At the center of nearly every galaxy in the cosmos sits a monster: a black hole with a mass millions or even billions of times heavier than our Sun. When and how these enormous objects formed is an open question in the astrophysics community.
Recently, in a paper published in Nature Astronomy, scientists reported the discovery of an ancient supermassive black hole, one that existed very early in life of the Universe. While some enthusiasts have claimed that the observation of these gigantic black holes has disproved the theory of the Big Bang, this is a hasty conclusion. However, it is certainly true that the existence of very early supermassive black holes will require astronomers to rethink some things.
Supermassive Black Holes
Most black holes are made when a very massive star burns through its fuel and then collapses under the weight of its own gravity. Stellar-mass black holes are typically in the range of 5 to 100 times the mass of the Sun.
In contrast, the supermassive black holes at the centers of galaxies are much bigger. The black hole at the center of the Milky Way galaxy, called Sagittarius A* (Sgr A*), has a mass equal to about 4.3 million suns. But even that pales compared to the heaviest black hole known: TON 618, found at the center of a quasar, weighs in at a staggering 66 billion solar masses.
Just how these giant black holes were formed remains a mystery even today. While one idea is that individual stellar-mass black holes combined, it is difficult to envision that there has been enough time since the Universe began 13.8 billion years ago for enough mergers to have occurred to account for the observed distribution of supermassive black holes. And it’s even harder to imagine that giant black holes formed early in the Universe.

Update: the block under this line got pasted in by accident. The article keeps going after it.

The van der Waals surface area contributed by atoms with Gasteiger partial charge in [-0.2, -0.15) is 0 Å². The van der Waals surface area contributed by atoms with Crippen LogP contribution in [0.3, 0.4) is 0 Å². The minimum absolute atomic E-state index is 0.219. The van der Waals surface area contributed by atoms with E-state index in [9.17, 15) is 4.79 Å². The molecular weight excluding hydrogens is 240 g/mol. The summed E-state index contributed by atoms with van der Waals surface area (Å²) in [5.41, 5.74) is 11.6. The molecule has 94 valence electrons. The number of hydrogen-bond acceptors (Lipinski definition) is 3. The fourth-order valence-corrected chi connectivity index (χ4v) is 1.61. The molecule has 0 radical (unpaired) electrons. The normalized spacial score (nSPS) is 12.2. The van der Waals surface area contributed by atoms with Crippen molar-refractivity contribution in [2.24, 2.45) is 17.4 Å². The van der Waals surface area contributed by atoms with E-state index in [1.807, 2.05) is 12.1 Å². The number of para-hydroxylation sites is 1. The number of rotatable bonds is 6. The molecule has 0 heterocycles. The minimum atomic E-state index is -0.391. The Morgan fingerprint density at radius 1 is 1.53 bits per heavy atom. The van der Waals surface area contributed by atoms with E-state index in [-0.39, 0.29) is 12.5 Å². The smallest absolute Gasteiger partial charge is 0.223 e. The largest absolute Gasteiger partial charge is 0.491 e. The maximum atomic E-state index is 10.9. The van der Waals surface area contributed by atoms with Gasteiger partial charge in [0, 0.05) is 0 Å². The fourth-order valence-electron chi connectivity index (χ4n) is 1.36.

JWST Weighs In
The James Webb Space Telescope (JWST) is able to image ancient galaxies, ones that existed a few hundred million years after the Universe began. In the aforementioned paper, astronomers combined a JWST observation with separate data from the Chandra X-ray Observatory to identify a distant galaxy that contained a supermassive black hole. (When black holes absorb matter from their surroundings, that matter heats up as it falls inward and emits characteristic X-rays.)
Astronomers were surprised when they found that the mass of the black hole at the center of the ancient galaxy was about the same as the total mass of the stars in that same galaxy. (To put this into perspective, the supermassive black hole at the center of the Milky Way is only about 0.1 percent the mass of the entire galaxy.)
Given that this ancient supermassive black hole formed so quickly after the Universe began, it cannot have been created by the merging of stellar-mass black holes. Instead, another mechanism is required.
Gassy Black Holes
Sophisticated simulations have shown that early in the history of the Universe, it is possible for giant clouds of gas to have collapsed directly into very large black holes—ones with masses about 100,000 times that of the Sun. It is thought that these very massive black holes transformed into supermassive ones by a combination of merging and absorbing gas from their surroundings.
While this is a single example of an ancient galaxy already hosting a supermassive black hole, it is expected that others will be found; after all, JWST only began operations in the summer of 2022. Data like that reported in the recent article will help scientists get a better handle on just exactly what went on when the Universe was in its infancy.
For example, outstanding questions include: Which came first, supermassive black holes or galaxies? Did the galaxy attract nearby extragalactic gas that created the conditions that allowed supermassive black holes to form? Or did the black holes form first, and thereby draw in the gas that formed the stars and galaxies? How did the heat generated by gas flowing into early black holes affect star formation? And what role did dark matter play in the process?
The answers to these and similar questions are slowly coming into focus.